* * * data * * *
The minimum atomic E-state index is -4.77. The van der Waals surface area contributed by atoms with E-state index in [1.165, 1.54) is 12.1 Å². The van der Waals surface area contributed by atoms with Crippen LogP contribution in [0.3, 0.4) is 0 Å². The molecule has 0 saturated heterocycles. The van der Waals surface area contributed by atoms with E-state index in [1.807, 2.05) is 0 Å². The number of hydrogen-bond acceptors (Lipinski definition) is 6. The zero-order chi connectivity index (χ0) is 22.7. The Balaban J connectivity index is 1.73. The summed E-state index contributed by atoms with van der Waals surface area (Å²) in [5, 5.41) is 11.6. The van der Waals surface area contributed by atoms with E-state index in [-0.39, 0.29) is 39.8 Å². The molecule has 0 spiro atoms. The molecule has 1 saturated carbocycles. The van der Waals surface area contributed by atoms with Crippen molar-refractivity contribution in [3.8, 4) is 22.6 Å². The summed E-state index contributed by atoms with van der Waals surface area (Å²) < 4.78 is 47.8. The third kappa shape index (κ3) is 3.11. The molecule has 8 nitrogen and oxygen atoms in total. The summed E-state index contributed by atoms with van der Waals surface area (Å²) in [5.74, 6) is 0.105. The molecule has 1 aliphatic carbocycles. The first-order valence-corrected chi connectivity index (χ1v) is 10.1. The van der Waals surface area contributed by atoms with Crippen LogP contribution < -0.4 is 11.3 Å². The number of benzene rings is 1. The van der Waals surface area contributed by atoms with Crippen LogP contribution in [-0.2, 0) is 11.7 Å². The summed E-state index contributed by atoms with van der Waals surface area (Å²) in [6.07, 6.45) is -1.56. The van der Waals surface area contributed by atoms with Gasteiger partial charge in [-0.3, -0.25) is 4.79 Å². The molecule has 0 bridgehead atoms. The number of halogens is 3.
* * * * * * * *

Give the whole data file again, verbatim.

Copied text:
The minimum atomic E-state index is -4.77. The van der Waals surface area contributed by atoms with E-state index in [1.165, 1.54) is 12.1 Å². The van der Waals surface area contributed by atoms with Crippen LogP contribution in [0.3, 0.4) is 0 Å². The molecule has 0 saturated heterocycles. The van der Waals surface area contributed by atoms with E-state index in [1.807, 2.05) is 0 Å². The number of hydrogen-bond acceptors (Lipinski definition) is 6. The zero-order chi connectivity index (χ0) is 22.7. The Balaban J connectivity index is 1.73. The summed E-state index contributed by atoms with van der Waals surface area (Å²) in [5, 5.41) is 11.6. The van der Waals surface area contributed by atoms with E-state index in [-0.39, 0.29) is 39.8 Å². The molecule has 0 spiro atoms. The molecule has 1 saturated carbocycles. The van der Waals surface area contributed by atoms with Crippen molar-refractivity contribution in [3.8, 4) is 22.6 Å². The summed E-state index contributed by atoms with van der Waals surface area (Å²) < 4.78 is 47.8. The third kappa shape index (κ3) is 3.11. The molecule has 8 nitrogen and oxygen atoms in total. The summed E-state index contributed by atoms with van der Waals surface area (Å²) in [5.74, 6) is 0.105. The molecule has 1 aliphatic carbocycles. The first-order valence-corrected chi connectivity index (χ1v) is 10.1. The van der Waals surface area contributed by atoms with Crippen LogP contribution < -0.4 is 11.3 Å². The number of benzene rings is 1. The van der Waals surface area contributed by atoms with Crippen LogP contribution in [-0.2, 0) is 11.7 Å². The summed E-state index contributed by atoms with van der Waals surface area (Å²) in [6.07, 6.45) is -1.56. The van der Waals surface area contributed by atoms with Gasteiger partial charge in [-0.3, -0.25) is 4.79 Å². The molecule has 0 bridgehead atoms. The number of halogens is 3.